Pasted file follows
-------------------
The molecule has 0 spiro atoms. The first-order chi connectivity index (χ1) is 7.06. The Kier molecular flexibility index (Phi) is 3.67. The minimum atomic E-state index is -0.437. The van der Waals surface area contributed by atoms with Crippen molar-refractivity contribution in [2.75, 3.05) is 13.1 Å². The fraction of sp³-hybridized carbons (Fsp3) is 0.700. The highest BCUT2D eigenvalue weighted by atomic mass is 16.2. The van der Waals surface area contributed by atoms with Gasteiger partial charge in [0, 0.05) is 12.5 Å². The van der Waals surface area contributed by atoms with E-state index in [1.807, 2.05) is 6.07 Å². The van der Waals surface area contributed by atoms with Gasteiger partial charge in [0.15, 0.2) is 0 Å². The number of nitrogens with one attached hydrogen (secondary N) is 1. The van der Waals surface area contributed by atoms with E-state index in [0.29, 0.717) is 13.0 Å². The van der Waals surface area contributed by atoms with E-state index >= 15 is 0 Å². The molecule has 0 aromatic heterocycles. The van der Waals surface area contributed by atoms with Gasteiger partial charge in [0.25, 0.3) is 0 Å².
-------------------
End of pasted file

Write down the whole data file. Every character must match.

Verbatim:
The molecule has 0 spiro atoms. The first-order chi connectivity index (χ1) is 7.06. The Kier molecular flexibility index (Phi) is 3.67. The minimum atomic E-state index is -0.437. The van der Waals surface area contributed by atoms with Crippen molar-refractivity contribution in [2.75, 3.05) is 13.1 Å². The fraction of sp³-hybridized carbons (Fsp3) is 0.700. The highest BCUT2D eigenvalue weighted by atomic mass is 16.2. The van der Waals surface area contributed by atoms with Gasteiger partial charge in [0, 0.05) is 12.5 Å². The van der Waals surface area contributed by atoms with E-state index in [1.807, 2.05) is 6.07 Å². The van der Waals surface area contributed by atoms with Gasteiger partial charge in [0.15, 0.2) is 0 Å². The number of nitrogens with one attached hydrogen (secondary N) is 1. The van der Waals surface area contributed by atoms with E-state index in [0.29, 0.717) is 13.0 Å². The van der Waals surface area contributed by atoms with E-state index >= 15 is 0 Å². The molecule has 0 aromatic heterocycles. The van der Waals surface area contributed by atoms with Gasteiger partial charge in [0.25, 0.3) is 0 Å².